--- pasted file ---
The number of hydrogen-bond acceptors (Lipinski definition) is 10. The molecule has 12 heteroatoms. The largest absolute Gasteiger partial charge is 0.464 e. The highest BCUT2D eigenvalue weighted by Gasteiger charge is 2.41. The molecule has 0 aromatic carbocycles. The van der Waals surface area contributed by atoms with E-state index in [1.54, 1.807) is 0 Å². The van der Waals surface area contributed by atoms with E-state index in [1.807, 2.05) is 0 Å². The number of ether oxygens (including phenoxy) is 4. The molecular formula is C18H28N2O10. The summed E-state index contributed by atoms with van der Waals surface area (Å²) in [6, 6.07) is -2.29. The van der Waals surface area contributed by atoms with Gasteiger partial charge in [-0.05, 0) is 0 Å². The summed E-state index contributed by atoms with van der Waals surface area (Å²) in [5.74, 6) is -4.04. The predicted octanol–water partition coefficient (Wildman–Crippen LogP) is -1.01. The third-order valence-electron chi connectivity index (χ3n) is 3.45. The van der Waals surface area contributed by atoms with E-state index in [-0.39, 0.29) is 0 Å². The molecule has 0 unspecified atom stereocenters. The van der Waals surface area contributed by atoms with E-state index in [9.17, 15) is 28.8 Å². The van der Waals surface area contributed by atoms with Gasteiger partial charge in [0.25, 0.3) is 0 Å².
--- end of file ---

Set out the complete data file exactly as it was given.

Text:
The number of hydrogen-bond acceptors (Lipinski definition) is 10. The molecule has 12 heteroatoms. The largest absolute Gasteiger partial charge is 0.464 e. The highest BCUT2D eigenvalue weighted by Gasteiger charge is 2.41. The molecule has 0 aromatic carbocycles. The van der Waals surface area contributed by atoms with E-state index in [1.54, 1.807) is 0 Å². The van der Waals surface area contributed by atoms with E-state index in [1.807, 2.05) is 0 Å². The number of ether oxygens (including phenoxy) is 4. The molecular formula is C18H28N2O10. The summed E-state index contributed by atoms with van der Waals surface area (Å²) in [6, 6.07) is -2.29. The van der Waals surface area contributed by atoms with Gasteiger partial charge in [-0.05, 0) is 0 Å². The summed E-state index contributed by atoms with van der Waals surface area (Å²) in [5.74, 6) is -4.04. The predicted octanol–water partition coefficient (Wildman–Crippen LogP) is -1.01. The third-order valence-electron chi connectivity index (χ3n) is 3.45. The van der Waals surface area contributed by atoms with E-state index in [-0.39, 0.29) is 0 Å². The molecule has 0 unspecified atom stereocenters. The van der Waals surface area contributed by atoms with E-state index in [9.17, 15) is 28.8 Å². The van der Waals surface area contributed by atoms with Gasteiger partial charge in [0.25, 0.3) is 0 Å².